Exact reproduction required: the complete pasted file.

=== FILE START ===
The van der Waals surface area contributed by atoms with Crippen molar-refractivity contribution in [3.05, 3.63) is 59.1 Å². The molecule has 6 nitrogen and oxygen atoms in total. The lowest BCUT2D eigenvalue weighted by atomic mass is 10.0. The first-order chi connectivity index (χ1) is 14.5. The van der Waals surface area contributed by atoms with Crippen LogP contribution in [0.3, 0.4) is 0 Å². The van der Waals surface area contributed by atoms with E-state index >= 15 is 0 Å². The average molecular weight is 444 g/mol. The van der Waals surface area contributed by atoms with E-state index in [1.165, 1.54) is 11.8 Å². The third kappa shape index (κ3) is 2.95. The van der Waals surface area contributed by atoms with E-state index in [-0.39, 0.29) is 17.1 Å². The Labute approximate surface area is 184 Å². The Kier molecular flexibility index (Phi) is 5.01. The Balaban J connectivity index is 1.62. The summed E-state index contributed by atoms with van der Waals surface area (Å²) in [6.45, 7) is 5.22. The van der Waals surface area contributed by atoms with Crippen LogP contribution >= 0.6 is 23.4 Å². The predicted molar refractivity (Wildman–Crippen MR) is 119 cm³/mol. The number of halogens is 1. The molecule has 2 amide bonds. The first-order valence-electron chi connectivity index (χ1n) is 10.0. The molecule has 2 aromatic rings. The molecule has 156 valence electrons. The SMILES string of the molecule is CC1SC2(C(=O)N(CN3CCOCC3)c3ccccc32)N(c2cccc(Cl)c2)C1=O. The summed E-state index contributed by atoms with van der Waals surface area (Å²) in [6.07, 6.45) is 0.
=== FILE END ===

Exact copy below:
The van der Waals surface area contributed by atoms with Crippen molar-refractivity contribution in [3.05, 3.63) is 59.1 Å². The molecule has 6 nitrogen and oxygen atoms in total. The lowest BCUT2D eigenvalue weighted by atomic mass is 10.0. The first-order chi connectivity index (χ1) is 14.5. The van der Waals surface area contributed by atoms with Crippen LogP contribution in [0.3, 0.4) is 0 Å². The van der Waals surface area contributed by atoms with E-state index >= 15 is 0 Å². The average molecular weight is 444 g/mol. The van der Waals surface area contributed by atoms with E-state index in [1.165, 1.54) is 11.8 Å². The third kappa shape index (κ3) is 2.95. The van der Waals surface area contributed by atoms with E-state index in [-0.39, 0.29) is 17.1 Å². The Labute approximate surface area is 184 Å². The Kier molecular flexibility index (Phi) is 5.01. The Balaban J connectivity index is 1.62. The summed E-state index contributed by atoms with van der Waals surface area (Å²) in [6.45, 7) is 5.22. The van der Waals surface area contributed by atoms with Crippen LogP contribution >= 0.6 is 23.4 Å². The predicted molar refractivity (Wildman–Crippen MR) is 119 cm³/mol. The number of halogens is 1. The molecule has 2 amide bonds. The first-order valence-electron chi connectivity index (χ1n) is 10.0. The molecule has 2 aromatic rings. The molecule has 156 valence electrons. The SMILES string of the molecule is CC1SC2(C(=O)N(CN3CCOCC3)c3ccccc32)N(c2cccc(Cl)c2)C1=O. The summed E-state index contributed by atoms with van der Waals surface area (Å²) in [6.07, 6.45) is 0.